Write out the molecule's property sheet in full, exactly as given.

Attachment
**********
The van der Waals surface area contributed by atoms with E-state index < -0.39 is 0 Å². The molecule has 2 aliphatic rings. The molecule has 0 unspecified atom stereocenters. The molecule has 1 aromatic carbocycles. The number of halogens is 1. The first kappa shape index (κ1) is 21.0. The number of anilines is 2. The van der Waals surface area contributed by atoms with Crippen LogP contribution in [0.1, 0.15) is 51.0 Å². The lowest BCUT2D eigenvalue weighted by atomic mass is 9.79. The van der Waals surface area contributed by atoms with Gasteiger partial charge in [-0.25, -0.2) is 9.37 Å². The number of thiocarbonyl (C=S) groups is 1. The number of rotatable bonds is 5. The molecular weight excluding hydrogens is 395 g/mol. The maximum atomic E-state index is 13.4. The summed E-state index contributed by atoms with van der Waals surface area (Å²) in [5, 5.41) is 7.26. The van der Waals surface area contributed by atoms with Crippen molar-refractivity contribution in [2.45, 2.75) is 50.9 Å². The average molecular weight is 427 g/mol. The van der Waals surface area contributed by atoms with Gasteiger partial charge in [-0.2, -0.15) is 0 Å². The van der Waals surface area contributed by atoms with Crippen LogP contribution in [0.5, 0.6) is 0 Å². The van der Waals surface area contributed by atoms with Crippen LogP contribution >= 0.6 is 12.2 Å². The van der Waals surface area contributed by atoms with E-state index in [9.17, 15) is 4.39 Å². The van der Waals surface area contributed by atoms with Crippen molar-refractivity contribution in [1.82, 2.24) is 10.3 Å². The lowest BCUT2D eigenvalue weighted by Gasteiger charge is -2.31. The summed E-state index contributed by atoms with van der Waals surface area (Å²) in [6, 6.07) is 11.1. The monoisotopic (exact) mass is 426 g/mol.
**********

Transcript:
The van der Waals surface area contributed by atoms with E-state index < -0.39 is 0 Å². The molecule has 2 aliphatic rings. The molecule has 0 unspecified atom stereocenters. The molecule has 1 aromatic carbocycles. The number of halogens is 1. The first kappa shape index (κ1) is 21.0. The number of anilines is 2. The van der Waals surface area contributed by atoms with Crippen LogP contribution in [0.1, 0.15) is 51.0 Å². The lowest BCUT2D eigenvalue weighted by atomic mass is 9.79. The van der Waals surface area contributed by atoms with Gasteiger partial charge in [-0.25, -0.2) is 9.37 Å². The number of thiocarbonyl (C=S) groups is 1. The number of rotatable bonds is 5. The molecular weight excluding hydrogens is 395 g/mol. The maximum atomic E-state index is 13.4. The summed E-state index contributed by atoms with van der Waals surface area (Å²) in [5, 5.41) is 7.26. The van der Waals surface area contributed by atoms with Crippen molar-refractivity contribution in [2.45, 2.75) is 50.9 Å². The average molecular weight is 427 g/mol. The van der Waals surface area contributed by atoms with Gasteiger partial charge in [-0.2, -0.15) is 0 Å². The van der Waals surface area contributed by atoms with Crippen LogP contribution in [0.5, 0.6) is 0 Å². The van der Waals surface area contributed by atoms with Crippen LogP contribution >= 0.6 is 12.2 Å². The van der Waals surface area contributed by atoms with E-state index in [9.17, 15) is 4.39 Å². The van der Waals surface area contributed by atoms with Crippen molar-refractivity contribution in [1.82, 2.24) is 10.3 Å². The lowest BCUT2D eigenvalue weighted by Gasteiger charge is -2.31. The summed E-state index contributed by atoms with van der Waals surface area (Å²) in [6, 6.07) is 11.1. The monoisotopic (exact) mass is 426 g/mol.